Traffic safety has been evaluated using a variety of measures, including fatality rates per kilometer driven, per licensed driver, per registered vehicle, and per population. In this paper it is argued that while each of these measures has a role to play, from the viewpoint of public health the appropriate measure is the rate per population. The reason for this argument is that it is the only measure that allows us to compare the death toll from road transportation with that from other leading causes of death, and thereby assist us in setting priorities more appropriately for research and countermeasure implementation. As an illustration of the use of using rates per population, this study analyzed the data from 32 European countries and the U.S., to provide information about the comparative safety levels from the public-health perspective. In addition to the fatality rates from all accidents, analyses were also performed on fatality rates for single-vehicle, multiple-vehicle, and pedestrian accidents.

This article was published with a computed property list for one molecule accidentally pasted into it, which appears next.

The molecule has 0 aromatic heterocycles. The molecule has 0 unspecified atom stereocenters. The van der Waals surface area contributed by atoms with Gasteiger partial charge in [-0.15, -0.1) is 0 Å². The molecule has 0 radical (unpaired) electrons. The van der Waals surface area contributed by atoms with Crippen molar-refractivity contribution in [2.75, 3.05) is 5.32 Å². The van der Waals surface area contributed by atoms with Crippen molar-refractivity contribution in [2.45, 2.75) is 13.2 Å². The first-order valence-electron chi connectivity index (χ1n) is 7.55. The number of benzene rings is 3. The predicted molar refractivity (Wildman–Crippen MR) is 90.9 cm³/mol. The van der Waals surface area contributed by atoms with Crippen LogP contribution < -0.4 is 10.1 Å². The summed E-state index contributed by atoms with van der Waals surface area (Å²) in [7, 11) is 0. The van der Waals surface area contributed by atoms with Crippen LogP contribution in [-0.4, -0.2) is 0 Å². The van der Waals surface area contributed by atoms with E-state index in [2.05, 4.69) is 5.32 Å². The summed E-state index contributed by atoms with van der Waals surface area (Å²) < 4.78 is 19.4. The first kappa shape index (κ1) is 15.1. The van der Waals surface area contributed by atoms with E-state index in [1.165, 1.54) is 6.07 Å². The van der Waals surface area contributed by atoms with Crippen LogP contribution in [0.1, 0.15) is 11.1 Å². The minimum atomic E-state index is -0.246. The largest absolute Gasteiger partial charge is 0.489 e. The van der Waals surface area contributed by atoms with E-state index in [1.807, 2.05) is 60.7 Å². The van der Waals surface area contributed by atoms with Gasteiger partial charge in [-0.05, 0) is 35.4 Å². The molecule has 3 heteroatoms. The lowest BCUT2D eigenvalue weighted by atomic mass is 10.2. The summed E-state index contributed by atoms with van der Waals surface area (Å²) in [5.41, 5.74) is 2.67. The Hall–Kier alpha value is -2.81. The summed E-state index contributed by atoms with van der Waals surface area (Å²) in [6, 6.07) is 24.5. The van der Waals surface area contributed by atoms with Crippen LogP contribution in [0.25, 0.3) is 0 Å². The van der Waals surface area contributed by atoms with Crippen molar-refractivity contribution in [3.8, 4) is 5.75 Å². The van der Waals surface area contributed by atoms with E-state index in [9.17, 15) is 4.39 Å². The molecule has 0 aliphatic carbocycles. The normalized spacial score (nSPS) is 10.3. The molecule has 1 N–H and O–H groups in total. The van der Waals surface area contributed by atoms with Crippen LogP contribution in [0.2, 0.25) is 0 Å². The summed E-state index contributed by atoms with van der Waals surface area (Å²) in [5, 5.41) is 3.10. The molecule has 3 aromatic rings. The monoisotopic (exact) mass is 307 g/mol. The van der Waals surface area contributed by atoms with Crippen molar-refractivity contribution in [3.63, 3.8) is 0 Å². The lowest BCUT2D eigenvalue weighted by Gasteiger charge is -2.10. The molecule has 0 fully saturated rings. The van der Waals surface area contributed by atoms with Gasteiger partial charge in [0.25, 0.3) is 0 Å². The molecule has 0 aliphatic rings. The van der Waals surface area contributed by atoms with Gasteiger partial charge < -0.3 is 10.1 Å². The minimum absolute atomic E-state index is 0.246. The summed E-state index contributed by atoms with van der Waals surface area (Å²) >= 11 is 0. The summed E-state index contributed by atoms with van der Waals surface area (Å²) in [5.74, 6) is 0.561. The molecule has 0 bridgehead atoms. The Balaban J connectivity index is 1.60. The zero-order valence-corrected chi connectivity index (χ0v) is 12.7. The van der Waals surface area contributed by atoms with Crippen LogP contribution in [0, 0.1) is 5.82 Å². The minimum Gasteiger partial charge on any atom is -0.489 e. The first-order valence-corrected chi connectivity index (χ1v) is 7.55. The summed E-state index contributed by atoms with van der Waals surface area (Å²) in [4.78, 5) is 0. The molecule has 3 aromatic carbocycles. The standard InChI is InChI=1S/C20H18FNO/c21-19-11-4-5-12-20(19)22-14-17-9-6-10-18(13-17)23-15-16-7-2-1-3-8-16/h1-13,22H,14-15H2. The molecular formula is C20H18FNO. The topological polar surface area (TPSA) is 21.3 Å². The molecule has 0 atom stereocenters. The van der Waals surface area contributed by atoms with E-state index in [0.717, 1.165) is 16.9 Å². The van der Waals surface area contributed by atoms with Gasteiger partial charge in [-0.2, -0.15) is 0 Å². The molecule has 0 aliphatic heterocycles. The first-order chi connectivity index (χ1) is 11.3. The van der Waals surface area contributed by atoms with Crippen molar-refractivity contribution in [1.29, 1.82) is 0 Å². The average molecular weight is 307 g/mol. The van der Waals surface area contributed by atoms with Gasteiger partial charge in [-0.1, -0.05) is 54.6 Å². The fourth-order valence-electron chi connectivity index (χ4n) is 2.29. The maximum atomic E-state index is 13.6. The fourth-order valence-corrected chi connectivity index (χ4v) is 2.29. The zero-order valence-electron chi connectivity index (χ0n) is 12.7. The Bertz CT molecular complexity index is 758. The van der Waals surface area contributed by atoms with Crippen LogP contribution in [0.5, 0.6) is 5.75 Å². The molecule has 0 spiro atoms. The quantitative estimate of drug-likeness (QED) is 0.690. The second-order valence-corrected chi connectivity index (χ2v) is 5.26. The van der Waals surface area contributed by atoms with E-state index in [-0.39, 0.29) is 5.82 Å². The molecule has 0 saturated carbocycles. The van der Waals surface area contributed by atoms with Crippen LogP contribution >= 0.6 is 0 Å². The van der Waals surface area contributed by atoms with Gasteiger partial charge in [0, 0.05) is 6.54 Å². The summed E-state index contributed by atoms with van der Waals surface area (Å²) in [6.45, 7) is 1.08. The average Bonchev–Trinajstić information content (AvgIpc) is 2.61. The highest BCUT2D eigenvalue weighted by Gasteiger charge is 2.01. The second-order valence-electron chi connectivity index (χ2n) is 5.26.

• English

Media Info

  • Pagination: v.p.
  • Serial:
    • VTI Conferens
    • Publisher: Swedish National Road and Transport Research Institute (VTI)
    • ISSN: 0347-6049

Subject/Index Terms

Filing Info

  • Accession Number: 00723236
  • Record Type: Publication
  • Report/Paper Numbers: No. 4A, Part 2
  • Files: TRIS
  • Created Date: Jul 5 1996 12:00AM